In a victory for the Democratic Party of Oregon, voters in the Beaver State have decided to keep the office of Commissioner of the Bureau of Labor and Industries (which is a nonpartisan position) in progressive hands by electing Val Hoyle.
“I am honored that the voters of Oregon had faith in my message to show up for working people, families and jobs,” Hoyle said following her victory.
“Oregonians have chosen a true champion for workers in Val Hoyle as Labor Commissioner,” said Democratic Chair Jeanne Atkins. “She has a history of standing up for Oregonians and fighting for justice. Despite her opponents’ attempt to smear her character and distort her positions, voters saw through it and chose the best candidate for the seat. I am glad, but not surprised, to see her win outright and look forward to working with her on the campaign trail in the coming months.”
Hoyle had been locked in an unexpectedly close race with Republican Lou Ogden, the mayor of Tulatin, which is a suburb of Portland. But she was able to prevail.
Had Hoyle not garnered more than fifty percent of the vote, the contest would have headed to a runoff. But with a majority secured, the campaign can come to an end.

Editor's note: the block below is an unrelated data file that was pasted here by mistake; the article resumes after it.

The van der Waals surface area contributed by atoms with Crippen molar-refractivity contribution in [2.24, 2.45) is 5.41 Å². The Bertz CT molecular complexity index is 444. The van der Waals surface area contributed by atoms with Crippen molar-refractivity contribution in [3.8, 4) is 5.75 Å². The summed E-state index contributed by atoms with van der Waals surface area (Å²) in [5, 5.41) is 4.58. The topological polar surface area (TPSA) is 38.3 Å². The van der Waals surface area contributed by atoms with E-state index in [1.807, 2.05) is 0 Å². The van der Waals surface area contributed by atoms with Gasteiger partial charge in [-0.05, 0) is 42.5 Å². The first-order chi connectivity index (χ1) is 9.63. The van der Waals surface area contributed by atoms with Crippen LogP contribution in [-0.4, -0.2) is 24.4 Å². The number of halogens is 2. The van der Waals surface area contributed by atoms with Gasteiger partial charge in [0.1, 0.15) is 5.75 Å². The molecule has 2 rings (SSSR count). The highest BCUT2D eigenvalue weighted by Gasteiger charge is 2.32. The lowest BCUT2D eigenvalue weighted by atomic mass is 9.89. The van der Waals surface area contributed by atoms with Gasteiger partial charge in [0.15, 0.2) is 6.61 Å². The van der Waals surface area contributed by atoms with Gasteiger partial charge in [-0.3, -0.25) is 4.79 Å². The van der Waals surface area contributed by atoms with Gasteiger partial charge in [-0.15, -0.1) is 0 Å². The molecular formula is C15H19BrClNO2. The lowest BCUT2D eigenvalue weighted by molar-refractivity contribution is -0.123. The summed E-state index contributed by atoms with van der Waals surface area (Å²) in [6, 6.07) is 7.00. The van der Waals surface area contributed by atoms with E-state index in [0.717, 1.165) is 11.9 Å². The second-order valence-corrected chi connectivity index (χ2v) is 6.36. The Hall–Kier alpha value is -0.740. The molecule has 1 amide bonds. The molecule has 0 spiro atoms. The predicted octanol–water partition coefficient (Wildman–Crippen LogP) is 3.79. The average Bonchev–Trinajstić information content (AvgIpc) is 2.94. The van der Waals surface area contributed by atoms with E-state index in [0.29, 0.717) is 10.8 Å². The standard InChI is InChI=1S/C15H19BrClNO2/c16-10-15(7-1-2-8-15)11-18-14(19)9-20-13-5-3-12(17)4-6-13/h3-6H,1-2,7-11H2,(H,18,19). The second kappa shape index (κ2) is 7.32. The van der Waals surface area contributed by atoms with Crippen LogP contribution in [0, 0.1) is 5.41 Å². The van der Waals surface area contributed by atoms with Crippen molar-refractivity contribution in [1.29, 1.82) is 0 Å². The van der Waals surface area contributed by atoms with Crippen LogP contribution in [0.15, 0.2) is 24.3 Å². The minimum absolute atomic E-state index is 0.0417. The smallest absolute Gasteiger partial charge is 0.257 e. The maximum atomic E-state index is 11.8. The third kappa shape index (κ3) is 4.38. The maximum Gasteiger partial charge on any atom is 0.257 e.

Incumbent Commissioner Brad Aviakin opted not to seek reelection this year, which meant the position was an open seat. Democrats in Oregon made electing Hoyle a top priority in this month’s primary election, vowing to hold on to the office.
Hoyle, the former Democratic Majority Leader in the Oregon State House of Representatives, left the Legislature last cycle when she ran for Secretary of State. Her campaign was unsuccessful, however, and Lane County Commissioners passed her over when a State Senate vacancy came open in the Eugene area.
But now she is set to represent Oregonians as their Commissioner of Labor and Industries, after having fended off a challenge from Ogden.
Election Night Results for Bureau of Labor & Industries Commissioner
- Lou Ogden (Supported by the Republican Party: 35.34% (193,615 votes)
- Val Hoyle (Supported by the Democratic Party): 51.62% (282,802 votes)
- Jack Howard: 12.66% (69,341 votes)
- Write-in candidates: 0.39% (2,130 votes)
Total votes: 547,888